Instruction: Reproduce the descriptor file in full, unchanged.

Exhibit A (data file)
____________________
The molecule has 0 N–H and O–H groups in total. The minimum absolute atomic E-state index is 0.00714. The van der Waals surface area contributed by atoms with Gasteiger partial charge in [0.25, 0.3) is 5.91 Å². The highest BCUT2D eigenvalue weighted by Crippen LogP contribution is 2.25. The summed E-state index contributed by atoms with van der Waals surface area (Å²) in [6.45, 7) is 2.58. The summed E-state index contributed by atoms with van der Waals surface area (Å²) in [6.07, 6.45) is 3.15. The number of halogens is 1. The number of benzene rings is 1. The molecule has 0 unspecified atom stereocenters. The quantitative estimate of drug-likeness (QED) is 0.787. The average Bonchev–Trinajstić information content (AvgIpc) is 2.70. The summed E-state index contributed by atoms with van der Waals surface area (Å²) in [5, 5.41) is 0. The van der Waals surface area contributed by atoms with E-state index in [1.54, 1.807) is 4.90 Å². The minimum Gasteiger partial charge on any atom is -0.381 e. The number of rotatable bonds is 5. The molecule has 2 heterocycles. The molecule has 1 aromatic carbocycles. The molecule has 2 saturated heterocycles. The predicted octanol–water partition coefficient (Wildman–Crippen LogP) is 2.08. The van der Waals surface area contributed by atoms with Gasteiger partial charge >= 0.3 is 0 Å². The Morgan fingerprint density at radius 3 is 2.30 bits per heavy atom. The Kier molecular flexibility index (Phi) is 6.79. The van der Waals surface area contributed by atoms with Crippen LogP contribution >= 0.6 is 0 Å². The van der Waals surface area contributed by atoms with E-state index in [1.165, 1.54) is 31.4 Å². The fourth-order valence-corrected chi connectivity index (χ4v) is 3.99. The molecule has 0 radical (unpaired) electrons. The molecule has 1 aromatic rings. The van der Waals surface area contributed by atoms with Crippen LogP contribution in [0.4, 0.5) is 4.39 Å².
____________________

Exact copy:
The molecule has 0 N–H and O–H groups in total. The minimum absolute atomic E-state index is 0.00714. The van der Waals surface area contributed by atoms with Gasteiger partial charge in [0.25, 0.3) is 5.91 Å². The highest BCUT2D eigenvalue weighted by Crippen LogP contribution is 2.25. The summed E-state index contributed by atoms with van der Waals surface area (Å²) in [6.45, 7) is 2.58. The summed E-state index contributed by atoms with van der Waals surface area (Å²) in [6.07, 6.45) is 3.15. The number of halogens is 1. The number of benzene rings is 1. The molecule has 0 unspecified atom stereocenters. The quantitative estimate of drug-likeness (QED) is 0.787. The average Bonchev–Trinajstić information content (AvgIpc) is 2.70. The summed E-state index contributed by atoms with van der Waals surface area (Å²) in [5, 5.41) is 0. The van der Waals surface area contributed by atoms with E-state index in [1.54, 1.807) is 4.90 Å². The minimum Gasteiger partial charge on any atom is -0.381 e. The number of rotatable bonds is 5. The molecule has 2 heterocycles. The molecule has 1 aromatic carbocycles. The molecule has 2 saturated heterocycles. The predicted octanol–water partition coefficient (Wildman–Crippen LogP) is 2.08. The van der Waals surface area contributed by atoms with Gasteiger partial charge >= 0.3 is 0 Å². The Morgan fingerprint density at radius 3 is 2.30 bits per heavy atom. The Kier molecular flexibility index (Phi) is 6.79. The van der Waals surface area contributed by atoms with Crippen LogP contribution >= 0.6 is 0 Å². The van der Waals surface area contributed by atoms with E-state index in [1.165, 1.54) is 31.4 Å². The fourth-order valence-corrected chi connectivity index (χ4v) is 3.99. The molecule has 0 radical (unpaired) electrons. The molecule has 1 aromatic rings. The van der Waals surface area contributed by atoms with Crippen LogP contribution in [0.4, 0.5) is 4.39 Å².